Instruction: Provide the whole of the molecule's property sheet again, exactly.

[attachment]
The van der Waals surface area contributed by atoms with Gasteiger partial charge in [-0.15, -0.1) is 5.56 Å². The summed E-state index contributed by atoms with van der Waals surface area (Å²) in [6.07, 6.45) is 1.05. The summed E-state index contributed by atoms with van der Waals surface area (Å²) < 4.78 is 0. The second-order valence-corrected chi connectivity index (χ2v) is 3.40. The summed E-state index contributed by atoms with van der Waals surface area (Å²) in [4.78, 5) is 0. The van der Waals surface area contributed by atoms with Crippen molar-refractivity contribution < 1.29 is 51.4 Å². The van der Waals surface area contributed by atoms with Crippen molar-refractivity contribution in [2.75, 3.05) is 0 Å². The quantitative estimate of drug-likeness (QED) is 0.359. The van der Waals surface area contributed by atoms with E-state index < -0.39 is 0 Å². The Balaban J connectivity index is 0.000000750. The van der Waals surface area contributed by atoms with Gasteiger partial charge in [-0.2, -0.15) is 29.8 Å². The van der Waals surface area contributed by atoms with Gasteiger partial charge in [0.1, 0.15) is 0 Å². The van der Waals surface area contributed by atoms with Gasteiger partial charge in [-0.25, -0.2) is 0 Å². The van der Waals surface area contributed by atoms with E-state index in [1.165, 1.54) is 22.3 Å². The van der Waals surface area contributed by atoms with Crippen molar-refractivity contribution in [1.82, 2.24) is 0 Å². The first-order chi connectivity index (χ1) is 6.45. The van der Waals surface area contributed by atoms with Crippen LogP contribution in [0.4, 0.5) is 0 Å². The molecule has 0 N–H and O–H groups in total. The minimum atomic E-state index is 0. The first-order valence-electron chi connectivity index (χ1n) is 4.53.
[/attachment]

The van der Waals surface area contributed by atoms with Gasteiger partial charge in [-0.15, -0.1) is 5.56 Å². The summed E-state index contributed by atoms with van der Waals surface area (Å²) in [6.07, 6.45) is 1.05. The summed E-state index contributed by atoms with van der Waals surface area (Å²) < 4.78 is 0. The second-order valence-corrected chi connectivity index (χ2v) is 3.40. The summed E-state index contributed by atoms with van der Waals surface area (Å²) in [4.78, 5) is 0. The van der Waals surface area contributed by atoms with Crippen molar-refractivity contribution < 1.29 is 51.4 Å². The van der Waals surface area contributed by atoms with Crippen molar-refractivity contribution in [2.75, 3.05) is 0 Å². The quantitative estimate of drug-likeness (QED) is 0.359. The van der Waals surface area contributed by atoms with E-state index < -0.39 is 0 Å². The Balaban J connectivity index is 0.000000750. The van der Waals surface area contributed by atoms with Gasteiger partial charge in [-0.2, -0.15) is 29.8 Å². The van der Waals surface area contributed by atoms with Gasteiger partial charge in [0.1, 0.15) is 0 Å². The van der Waals surface area contributed by atoms with Gasteiger partial charge in [-0.25, -0.2) is 0 Å². The van der Waals surface area contributed by atoms with E-state index in [1.165, 1.54) is 22.3 Å². The van der Waals surface area contributed by atoms with Crippen molar-refractivity contribution in [1.82, 2.24) is 0 Å². The first-order chi connectivity index (χ1) is 6.45. The van der Waals surface area contributed by atoms with Crippen LogP contribution in [0.4, 0.5) is 0 Å². The molecule has 0 N–H and O–H groups in total. The minimum atomic E-state index is 0. The first-order valence-electron chi connectivity index (χ1n) is 4.53.